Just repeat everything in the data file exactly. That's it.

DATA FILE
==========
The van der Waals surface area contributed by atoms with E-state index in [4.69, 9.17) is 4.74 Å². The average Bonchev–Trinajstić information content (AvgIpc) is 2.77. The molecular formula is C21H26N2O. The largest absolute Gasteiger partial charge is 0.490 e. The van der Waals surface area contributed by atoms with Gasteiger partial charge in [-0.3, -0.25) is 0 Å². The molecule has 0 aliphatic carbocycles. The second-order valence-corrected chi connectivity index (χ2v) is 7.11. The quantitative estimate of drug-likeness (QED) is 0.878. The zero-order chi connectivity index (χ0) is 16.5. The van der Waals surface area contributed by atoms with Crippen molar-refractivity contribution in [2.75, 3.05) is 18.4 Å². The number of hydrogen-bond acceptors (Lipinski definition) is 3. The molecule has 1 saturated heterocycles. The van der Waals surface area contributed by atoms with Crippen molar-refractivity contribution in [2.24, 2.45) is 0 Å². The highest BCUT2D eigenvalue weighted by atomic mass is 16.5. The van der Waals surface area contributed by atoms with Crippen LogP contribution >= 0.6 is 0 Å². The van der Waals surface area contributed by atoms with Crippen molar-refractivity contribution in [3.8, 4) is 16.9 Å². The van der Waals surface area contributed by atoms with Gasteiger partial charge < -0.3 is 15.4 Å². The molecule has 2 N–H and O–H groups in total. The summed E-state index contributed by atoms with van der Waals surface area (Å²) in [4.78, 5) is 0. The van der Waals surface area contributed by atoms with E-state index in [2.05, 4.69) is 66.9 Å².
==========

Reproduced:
The van der Waals surface area contributed by atoms with E-state index in [4.69, 9.17) is 4.74 Å². The average Bonchev–Trinajstić information content (AvgIpc) is 2.77. The molecular formula is C21H26N2O. The largest absolute Gasteiger partial charge is 0.490 e. The van der Waals surface area contributed by atoms with Gasteiger partial charge in [-0.3, -0.25) is 0 Å². The molecule has 0 aliphatic carbocycles. The second-order valence-corrected chi connectivity index (χ2v) is 7.11. The quantitative estimate of drug-likeness (QED) is 0.878. The zero-order chi connectivity index (χ0) is 16.5. The van der Waals surface area contributed by atoms with Crippen molar-refractivity contribution in [2.75, 3.05) is 18.4 Å². The number of hydrogen-bond acceptors (Lipinski definition) is 3. The molecule has 1 saturated heterocycles. The van der Waals surface area contributed by atoms with Crippen molar-refractivity contribution in [2.24, 2.45) is 0 Å². The highest BCUT2D eigenvalue weighted by atomic mass is 16.5. The van der Waals surface area contributed by atoms with Crippen LogP contribution >= 0.6 is 0 Å². The van der Waals surface area contributed by atoms with Crippen molar-refractivity contribution in [3.8, 4) is 16.9 Å². The van der Waals surface area contributed by atoms with Gasteiger partial charge < -0.3 is 15.4 Å². The molecule has 2 N–H and O–H groups in total. The summed E-state index contributed by atoms with van der Waals surface area (Å²) in [4.78, 5) is 0. The van der Waals surface area contributed by atoms with E-state index in [2.05, 4.69) is 66.9 Å².